We will focus on Boxer-type primers, which have a tiny anvil within the primer cup. Boxer primers are in almost all of the high-quality ammunition made for the civilian market in the U.S. They are also the choice of almost all hobbyist reloaders in the U.S.

Berdan primers are used with cases that have a small, built-in anvil inside the primer cavity. They are reliable, but due to their design, they are much more difficult to work with for reloaders. In the U.S. Berdan primers are mostly found in imported ammunition, some of it steel-cased ammo in military calibers.

Boxer Primer Sizes

Boxer primers are available in six sizes: Small Pistol, Large Pistol, Small Rifle, Large Rifle, Shotgun, and .50 BMG. There are special names on some primer boxes, such as “Match” or “Bench Rest,” but these are still the exact same size as ordinary primers. “Magnum” primers are sometimes called for in loading data and are generally “hotter” than regular primers. Finally, “Military” primers can be assumed to be a little harder than ordinary primers, for use in military firearms, some of which may have free-floating firing pins or other features which may treat ammunition more harshly than a sporting firearm. A harder primer is thought to provide a safety margin in military arms.

Pistol primers are softer than rifle primers, to correspond to the smaller actions and weaker hammer or striker springs of handguns. I keep fired primers in containers marked SP (Small Pistol), LP (Large Pistol), SR (Small Rifle), LR (Large Rifle) and 209 (shotgun). By the way, the pistol vs. rifle designation for primers refers to cartridges, not to the size of firearm they are used in. For example, I reload .45 Colt ammo using Large Pistol primers, regardless of whether it will be used in a .45 Colt lever action rifle or in a revolver.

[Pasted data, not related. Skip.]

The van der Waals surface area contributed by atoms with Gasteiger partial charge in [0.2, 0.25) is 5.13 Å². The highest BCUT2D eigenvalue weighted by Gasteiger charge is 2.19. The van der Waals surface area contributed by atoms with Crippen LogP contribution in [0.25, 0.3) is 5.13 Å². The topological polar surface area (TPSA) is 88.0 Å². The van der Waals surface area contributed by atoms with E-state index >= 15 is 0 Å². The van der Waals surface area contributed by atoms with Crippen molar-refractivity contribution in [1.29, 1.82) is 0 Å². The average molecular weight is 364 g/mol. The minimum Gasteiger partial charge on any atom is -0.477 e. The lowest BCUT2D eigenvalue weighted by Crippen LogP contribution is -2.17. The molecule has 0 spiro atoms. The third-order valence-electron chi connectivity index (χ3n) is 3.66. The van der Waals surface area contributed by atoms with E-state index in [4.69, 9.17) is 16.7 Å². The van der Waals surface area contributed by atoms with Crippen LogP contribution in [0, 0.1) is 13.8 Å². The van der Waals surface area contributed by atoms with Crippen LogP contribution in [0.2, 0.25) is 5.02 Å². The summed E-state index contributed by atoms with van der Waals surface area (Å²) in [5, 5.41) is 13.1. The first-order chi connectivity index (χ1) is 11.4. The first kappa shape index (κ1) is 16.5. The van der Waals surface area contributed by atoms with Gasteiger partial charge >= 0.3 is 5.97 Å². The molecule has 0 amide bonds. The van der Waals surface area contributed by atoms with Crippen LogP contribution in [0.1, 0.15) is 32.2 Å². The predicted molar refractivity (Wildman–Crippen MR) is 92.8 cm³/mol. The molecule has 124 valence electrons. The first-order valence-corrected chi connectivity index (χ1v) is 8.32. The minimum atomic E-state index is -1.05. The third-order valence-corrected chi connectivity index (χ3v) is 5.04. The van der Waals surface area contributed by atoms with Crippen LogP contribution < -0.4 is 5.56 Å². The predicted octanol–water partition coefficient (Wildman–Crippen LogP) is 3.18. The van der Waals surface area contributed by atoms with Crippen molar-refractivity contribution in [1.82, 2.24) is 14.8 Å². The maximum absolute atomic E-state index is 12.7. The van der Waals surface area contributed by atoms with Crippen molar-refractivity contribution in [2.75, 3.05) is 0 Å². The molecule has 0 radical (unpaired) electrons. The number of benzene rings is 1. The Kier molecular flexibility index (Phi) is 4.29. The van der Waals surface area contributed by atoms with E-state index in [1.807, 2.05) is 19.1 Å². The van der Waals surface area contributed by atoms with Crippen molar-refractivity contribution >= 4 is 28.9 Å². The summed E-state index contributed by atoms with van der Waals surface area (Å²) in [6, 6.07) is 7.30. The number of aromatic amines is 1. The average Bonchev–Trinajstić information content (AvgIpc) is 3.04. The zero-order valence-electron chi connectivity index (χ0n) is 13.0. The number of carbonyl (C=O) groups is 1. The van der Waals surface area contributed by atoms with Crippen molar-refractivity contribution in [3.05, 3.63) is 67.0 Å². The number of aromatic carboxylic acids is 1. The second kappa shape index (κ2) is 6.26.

Loading data for rifle and pistol cartridges in reloading manuals does not specify primer brand, but just the size/type of primer (Large Rifle, Small Pistol, etc.). Some loads call for a Magnum primer, however. Note that manuals from some companies will always show their primers being used in the loading data, but other brands of primers may be used in rifle or pistol loads.

Shotgun loading manuals, on the other hand, call for specific brands and models of hulls (cases), as well as specific primer brands. For this reason, I strongly advise against using recharged shotgun primers in smokeless shotgun shell reloads. In my experiments, I’ve used recharged shotgun primers in black powder shotgun shells, as well as with musket-type (muzzleloading) paper cartridges for use in modern, break-open shotguns.

Boxer Primer Components

The four primer sizes used in rifle and pistol cartridges (Small Pistol, Large Pistol, Small Rifle, Large Rifle) all consist of two parts: a primer cup, and a tiny, pyramid-shaped anvil. The priming material is placed in the cup, and the anvil is pressed into the cup, “pointy” side first. The rear of a brass case has a primer “pocket,” or cavity at the back. The floor of the primer pocket supports the bottom of the anvil when the primer is seated. When the firing pin strikes the primer, the priming material is squeezed between the anvil and the primer cup and goes off, sending fire through the flash hole in the bottom of the primer pocket.